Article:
All amounts of phosphine oxide modifiers, as well as amounts of anionic initiator which are disclosed herein as applicable to the present invention are considered to be catalytically effective amounts, that is, effective amounts for initiating and conducting polymerization of the monomer systems disclosed herein.

Process conditions such as the starting temperature of the polymerization reaction and the ratio of monomer to diluent independently effect the final 1,2-microstructure content of the 1,3-diene (co)polymers. These conditions can be controlled for each monomer reaction system to produce the final desired 1,2-microstructure content of from about twenty (20) to about sixty-five (65) percent in the 1,3-diene monomer contributed units. It is desirable to produce polymers and copolymers having a 1,2-microstructure between 35 and 55 percent in the 1,3-diene monomer contributed units.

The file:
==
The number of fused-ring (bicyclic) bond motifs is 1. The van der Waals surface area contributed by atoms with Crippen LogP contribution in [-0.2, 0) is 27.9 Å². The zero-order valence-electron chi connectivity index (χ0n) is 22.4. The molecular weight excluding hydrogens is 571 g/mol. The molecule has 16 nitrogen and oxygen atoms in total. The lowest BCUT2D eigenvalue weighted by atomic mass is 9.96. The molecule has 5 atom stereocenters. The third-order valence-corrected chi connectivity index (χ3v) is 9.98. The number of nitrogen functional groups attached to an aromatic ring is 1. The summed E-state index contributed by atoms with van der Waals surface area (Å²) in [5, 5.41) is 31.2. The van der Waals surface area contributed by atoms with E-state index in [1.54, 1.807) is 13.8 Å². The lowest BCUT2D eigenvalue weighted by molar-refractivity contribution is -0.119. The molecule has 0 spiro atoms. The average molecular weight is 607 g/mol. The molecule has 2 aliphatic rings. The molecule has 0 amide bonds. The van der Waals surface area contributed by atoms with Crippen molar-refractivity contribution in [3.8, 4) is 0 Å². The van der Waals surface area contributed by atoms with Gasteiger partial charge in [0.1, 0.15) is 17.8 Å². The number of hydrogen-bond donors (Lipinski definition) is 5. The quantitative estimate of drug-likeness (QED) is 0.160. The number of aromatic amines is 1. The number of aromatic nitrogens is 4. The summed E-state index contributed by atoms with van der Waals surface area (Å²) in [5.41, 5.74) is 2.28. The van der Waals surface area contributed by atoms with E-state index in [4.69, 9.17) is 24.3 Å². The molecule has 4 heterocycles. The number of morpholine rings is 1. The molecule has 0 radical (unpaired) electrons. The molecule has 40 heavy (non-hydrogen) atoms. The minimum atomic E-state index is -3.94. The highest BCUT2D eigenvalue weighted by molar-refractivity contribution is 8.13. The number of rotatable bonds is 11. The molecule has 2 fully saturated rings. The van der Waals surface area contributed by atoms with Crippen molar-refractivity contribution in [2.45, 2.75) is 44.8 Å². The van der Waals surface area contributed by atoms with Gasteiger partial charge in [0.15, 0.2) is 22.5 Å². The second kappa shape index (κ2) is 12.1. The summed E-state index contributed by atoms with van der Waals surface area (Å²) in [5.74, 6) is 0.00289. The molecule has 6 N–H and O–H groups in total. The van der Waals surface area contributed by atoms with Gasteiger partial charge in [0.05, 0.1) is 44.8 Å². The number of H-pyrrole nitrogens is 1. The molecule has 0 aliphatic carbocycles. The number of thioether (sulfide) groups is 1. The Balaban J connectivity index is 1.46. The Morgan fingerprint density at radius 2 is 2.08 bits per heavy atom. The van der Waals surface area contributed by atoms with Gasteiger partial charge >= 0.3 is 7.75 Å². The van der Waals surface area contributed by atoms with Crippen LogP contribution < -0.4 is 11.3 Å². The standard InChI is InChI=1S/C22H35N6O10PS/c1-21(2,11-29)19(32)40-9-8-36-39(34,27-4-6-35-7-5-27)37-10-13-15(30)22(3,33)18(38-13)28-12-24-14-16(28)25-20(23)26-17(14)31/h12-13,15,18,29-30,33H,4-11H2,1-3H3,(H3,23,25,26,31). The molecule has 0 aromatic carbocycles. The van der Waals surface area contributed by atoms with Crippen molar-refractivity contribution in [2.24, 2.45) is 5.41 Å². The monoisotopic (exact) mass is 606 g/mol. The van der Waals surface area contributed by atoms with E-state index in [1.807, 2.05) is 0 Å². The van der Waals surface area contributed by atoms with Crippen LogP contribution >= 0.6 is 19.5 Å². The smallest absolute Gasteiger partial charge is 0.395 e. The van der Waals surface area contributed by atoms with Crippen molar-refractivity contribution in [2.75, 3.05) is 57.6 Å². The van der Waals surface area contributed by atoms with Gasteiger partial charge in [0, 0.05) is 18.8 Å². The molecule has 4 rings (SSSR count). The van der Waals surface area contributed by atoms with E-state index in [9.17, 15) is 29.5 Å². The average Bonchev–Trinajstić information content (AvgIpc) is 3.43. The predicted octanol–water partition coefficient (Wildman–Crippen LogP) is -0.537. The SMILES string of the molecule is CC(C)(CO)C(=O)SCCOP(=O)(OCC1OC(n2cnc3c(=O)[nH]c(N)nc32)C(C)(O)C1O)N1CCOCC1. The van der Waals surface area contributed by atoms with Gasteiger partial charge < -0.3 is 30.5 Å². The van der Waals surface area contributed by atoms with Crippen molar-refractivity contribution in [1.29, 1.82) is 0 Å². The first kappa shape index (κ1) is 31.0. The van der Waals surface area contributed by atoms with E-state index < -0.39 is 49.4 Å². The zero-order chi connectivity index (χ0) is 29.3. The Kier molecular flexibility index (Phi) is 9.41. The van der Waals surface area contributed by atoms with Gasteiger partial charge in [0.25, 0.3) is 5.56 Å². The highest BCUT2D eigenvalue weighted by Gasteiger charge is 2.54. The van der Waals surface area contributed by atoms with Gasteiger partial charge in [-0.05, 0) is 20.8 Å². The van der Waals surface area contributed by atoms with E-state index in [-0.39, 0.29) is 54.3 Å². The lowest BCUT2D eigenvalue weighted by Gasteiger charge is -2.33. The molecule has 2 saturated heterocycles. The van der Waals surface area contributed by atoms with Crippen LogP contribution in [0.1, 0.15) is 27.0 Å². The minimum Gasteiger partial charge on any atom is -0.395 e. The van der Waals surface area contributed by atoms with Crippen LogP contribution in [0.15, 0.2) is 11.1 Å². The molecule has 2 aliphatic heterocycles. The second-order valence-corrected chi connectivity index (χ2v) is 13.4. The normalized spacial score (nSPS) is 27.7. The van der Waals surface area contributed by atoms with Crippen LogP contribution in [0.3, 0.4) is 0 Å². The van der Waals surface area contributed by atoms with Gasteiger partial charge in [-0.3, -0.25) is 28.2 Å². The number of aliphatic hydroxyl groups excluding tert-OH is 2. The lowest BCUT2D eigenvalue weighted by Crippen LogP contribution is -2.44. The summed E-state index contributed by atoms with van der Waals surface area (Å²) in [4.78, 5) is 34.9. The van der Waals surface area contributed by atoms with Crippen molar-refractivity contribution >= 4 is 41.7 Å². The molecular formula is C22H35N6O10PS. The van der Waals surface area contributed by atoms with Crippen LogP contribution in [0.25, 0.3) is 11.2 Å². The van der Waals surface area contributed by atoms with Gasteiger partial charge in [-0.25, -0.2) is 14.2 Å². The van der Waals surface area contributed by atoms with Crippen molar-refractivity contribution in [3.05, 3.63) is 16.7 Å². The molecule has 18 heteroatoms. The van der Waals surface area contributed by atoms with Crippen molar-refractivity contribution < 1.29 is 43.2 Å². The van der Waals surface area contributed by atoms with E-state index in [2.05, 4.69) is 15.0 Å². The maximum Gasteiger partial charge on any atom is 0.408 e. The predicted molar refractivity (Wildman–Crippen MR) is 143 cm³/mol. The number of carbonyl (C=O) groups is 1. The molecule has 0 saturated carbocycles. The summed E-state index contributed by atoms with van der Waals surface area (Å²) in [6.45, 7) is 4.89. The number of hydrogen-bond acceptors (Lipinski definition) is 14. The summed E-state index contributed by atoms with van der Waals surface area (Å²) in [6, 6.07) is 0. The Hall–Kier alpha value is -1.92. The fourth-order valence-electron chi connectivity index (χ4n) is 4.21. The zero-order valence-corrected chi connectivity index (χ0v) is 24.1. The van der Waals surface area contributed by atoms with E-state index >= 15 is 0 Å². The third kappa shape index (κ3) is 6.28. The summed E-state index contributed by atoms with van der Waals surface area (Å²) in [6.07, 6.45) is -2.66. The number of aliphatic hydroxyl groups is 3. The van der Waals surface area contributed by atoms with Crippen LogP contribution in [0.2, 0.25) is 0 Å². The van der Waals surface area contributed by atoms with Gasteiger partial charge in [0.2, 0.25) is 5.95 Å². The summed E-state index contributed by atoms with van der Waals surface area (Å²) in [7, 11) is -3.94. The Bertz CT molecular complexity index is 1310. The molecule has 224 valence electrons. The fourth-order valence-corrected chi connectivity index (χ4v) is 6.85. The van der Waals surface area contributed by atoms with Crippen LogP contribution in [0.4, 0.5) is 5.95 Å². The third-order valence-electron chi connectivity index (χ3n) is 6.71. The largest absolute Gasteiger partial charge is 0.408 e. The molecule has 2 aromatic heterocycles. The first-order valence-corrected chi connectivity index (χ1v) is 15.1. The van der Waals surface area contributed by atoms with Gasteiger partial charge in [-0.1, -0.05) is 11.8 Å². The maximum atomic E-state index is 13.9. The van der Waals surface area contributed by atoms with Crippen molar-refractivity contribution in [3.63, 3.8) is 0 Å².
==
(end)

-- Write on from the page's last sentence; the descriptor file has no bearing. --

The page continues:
The term 1,2-microstructure as used in the present invention actually refers to the mode of addition of a growing polymer chain with a conjugated diene monomer unit. Either 1,2-addition or 1,4-addition can occur. In terms of nomenclature this results in 1,2-microstructure for the monomer unit in the polymer chain when 1,3-butadiene is the monomer. When isoprene is the monomer, 3,4-microstructure most generally results with a smaller amount of 1,2-microstructure in the polymer chain. Naming of the polymer structure which results from 1,2-addition is thus dependent on the monomer being polymerized. For simplicity, the term 1,2-microstructure is employed to describe the microstructure which results from 1,2-addition of conjugated dienes.

The polymerization of 1,3-diene monomer in the aforementioned system is preferably effected adiabatically with an increase in temperature occurring during the course of the reaction. As used in this connection the term adiabatic polymerization means that heat is neither supplied or removed during the course of polymerization.